So if you accept those three principles as the starting point of Te Tiriti settlements then it follows that settlements entered in by iwi or hapu and the Government should be full and final settlements up until this point in time.  This process of reconciliation cannot be fully completed when issues of past grievances have not been fully dealt with.  Further, when past grievances are left unresolved, they muddy the waters of any contemporary issue.  Instead of addressing the issue at hand, both parties are locked into a constant re-litigation of past events.

Is The Settlement Process Working?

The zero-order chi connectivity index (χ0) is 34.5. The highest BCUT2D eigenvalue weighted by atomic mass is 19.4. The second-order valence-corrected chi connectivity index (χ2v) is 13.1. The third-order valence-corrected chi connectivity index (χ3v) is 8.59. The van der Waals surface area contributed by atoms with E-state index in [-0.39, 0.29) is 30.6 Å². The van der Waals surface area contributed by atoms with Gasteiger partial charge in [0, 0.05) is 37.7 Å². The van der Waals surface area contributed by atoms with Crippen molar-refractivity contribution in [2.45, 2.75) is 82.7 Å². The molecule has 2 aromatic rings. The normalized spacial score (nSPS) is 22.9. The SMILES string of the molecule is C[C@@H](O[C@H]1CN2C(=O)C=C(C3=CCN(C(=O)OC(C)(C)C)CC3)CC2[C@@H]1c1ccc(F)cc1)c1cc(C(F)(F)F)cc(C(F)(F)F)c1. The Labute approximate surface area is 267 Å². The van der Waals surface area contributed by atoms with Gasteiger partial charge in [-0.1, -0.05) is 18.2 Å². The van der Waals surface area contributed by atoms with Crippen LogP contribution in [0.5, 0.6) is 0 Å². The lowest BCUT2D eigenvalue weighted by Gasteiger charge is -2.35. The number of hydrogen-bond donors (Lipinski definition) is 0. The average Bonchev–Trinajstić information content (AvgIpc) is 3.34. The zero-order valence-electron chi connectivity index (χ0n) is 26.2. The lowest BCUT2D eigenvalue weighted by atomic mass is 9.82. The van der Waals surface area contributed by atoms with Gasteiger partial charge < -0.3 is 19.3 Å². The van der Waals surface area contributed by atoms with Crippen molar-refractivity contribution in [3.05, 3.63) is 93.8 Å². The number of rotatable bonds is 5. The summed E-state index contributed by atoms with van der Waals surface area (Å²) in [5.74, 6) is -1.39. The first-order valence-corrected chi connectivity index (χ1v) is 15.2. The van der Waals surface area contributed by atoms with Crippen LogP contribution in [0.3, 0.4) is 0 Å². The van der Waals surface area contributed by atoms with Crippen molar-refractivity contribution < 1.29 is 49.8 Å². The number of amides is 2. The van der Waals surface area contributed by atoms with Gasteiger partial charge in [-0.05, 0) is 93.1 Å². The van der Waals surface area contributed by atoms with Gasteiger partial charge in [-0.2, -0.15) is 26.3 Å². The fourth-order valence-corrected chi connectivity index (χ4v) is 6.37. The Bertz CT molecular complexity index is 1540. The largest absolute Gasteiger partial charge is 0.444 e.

As I wrote a few weeks back, I believe that the dual Waitangi Tribunal and Te Tiriti Settlement negotiations is a good approach to be taking to resolve our very real historical grievances.  The system is far from ideal and one of the biggest criticisms I have of the approach of successive Governments is their policy of only negotiating with large natural groupings and effectively deciding who they engage with.  As was seen over on the East Coast last year, once the Government decides that it is negotiating with the iwi who hold mana whenua, they stubbornly refuse to recognise that other, smaller, hapu exist independently of the larger collective.  It is a situation that has been repeated time and time again – the most prominent being Ngati Whatua’s flawed claim over the entire Auckland isthmus.  Fortunately, in the case, the Waitangi Tribunal intervened and ensured that smaller hapu could take their claims to the Crown.